Denise Goldberg's blog

Sunday, December 05, 2010

North to Ubehebe

Denise told me she thought we should drive to our planned furthest point for the day and that we would stop at places that reached out to us on the way back. I just shook my head and waited. And guess what? We weren't too far from our starting point when she saw glittering light to the right. Water in the salt flats! I didn't think she was going to stop, but just then the car slowed and pulled off to the side. Denise said she didn't know what the light would be like on the way back, so, we made our first stop of the day.

There were small streams running through the salty ground, separate streams, and streams joining and splitting. Honey-colored spiky clumps of plans decorated the white too.

I'm sure we stopped a few more times before we arrived at Ubehebe Crater, but finally! We jumped out of the car and started trudging up the loose soil to get to the top of the crater. Late afternoon might have been a better time to visit since the morning sun wasn't really highlighting the red and gold layers in the crater. It was beautiful though, fascinating to see the ribs of land sticking out along the edge. We bounced around the edge of Little Hebe crater, even when the very narrow path had slippery loose soil falling down steep slopes on both sides of the path. You do know that Denise doesn't like exposure, don't you? We thought about sliding to the bottom of Ubehebe crater, but that would mean a two steps forward one step sliding back on the way back up. Denise decided we could skip that today.

Our next stop was Scotty's Castle We wandered around the grounds for a bit. I didn't realize how far the car had climbed - Furnace Creek is at 183 feet below sea level, and Scotty's Castle is at 3000 feet. I didn't have any idea that we had climbed that far as the road wasn't noticeably tilted.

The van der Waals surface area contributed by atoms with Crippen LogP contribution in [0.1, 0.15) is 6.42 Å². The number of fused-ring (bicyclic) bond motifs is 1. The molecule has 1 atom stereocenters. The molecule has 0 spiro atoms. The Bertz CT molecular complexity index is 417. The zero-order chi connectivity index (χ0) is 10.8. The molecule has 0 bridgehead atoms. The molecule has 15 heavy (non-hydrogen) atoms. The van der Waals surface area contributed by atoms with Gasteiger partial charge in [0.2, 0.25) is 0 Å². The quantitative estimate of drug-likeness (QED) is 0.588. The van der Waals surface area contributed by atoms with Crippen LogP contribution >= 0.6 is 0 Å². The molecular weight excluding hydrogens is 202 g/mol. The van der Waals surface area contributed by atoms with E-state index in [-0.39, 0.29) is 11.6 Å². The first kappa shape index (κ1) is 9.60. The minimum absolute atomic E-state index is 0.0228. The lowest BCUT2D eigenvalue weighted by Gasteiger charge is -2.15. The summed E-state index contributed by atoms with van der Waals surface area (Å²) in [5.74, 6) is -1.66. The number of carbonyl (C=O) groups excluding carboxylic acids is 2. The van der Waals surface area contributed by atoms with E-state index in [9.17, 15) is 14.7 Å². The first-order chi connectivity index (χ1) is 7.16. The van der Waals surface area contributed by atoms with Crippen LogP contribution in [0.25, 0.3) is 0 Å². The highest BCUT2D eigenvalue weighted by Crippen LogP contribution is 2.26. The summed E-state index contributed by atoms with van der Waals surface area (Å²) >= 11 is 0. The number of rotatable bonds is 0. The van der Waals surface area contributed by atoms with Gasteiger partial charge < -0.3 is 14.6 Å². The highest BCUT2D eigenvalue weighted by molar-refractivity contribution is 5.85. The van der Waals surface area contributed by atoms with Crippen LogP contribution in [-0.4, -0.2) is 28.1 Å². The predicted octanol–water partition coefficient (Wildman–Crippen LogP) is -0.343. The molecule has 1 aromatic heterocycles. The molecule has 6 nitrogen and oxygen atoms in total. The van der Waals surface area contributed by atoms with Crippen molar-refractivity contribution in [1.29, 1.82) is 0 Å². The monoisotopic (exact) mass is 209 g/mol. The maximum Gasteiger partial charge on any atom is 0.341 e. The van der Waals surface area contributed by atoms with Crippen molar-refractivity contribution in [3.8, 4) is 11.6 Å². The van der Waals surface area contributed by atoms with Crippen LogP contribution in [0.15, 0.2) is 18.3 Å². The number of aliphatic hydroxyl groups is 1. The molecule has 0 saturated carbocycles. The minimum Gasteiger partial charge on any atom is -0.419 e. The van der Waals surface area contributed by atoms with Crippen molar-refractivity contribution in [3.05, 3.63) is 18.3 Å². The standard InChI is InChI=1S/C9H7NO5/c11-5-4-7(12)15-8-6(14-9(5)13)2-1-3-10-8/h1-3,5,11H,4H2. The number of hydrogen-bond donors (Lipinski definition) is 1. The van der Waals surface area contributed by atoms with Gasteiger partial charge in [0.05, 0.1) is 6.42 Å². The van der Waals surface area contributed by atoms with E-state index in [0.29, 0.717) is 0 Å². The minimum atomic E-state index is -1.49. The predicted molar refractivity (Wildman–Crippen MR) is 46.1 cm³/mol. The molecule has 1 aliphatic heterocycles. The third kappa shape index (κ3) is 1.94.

Heading back to our home away from home, we made one more stop, at Salt Creek. Yes, one more place with flowing water in the desert. We walked to the turnaround point on the boardwalk, then stepped onto a trail leading out a bit further. We followed the trail to some large pools of water, pools wearing an interesting green color.

There was one more activity to the day. Denise gave in to her desire to jump into the pool here at the Furnace Creek Ranch. The pool is fed by a hot spring with the water temperature at 82 degrees. It was only in the 50s, so the air temperature was quite cool. She said that the water felt good, but getting out was really chilly. Luckily she was able to take a hot shower at the pool, no walking back in a wet bathing suit. Me? I watched - I thought it was a bit too chilly to get wet.

Tomorrow is our last full day in the park. I wonder where we'll be wandering.

--- Rover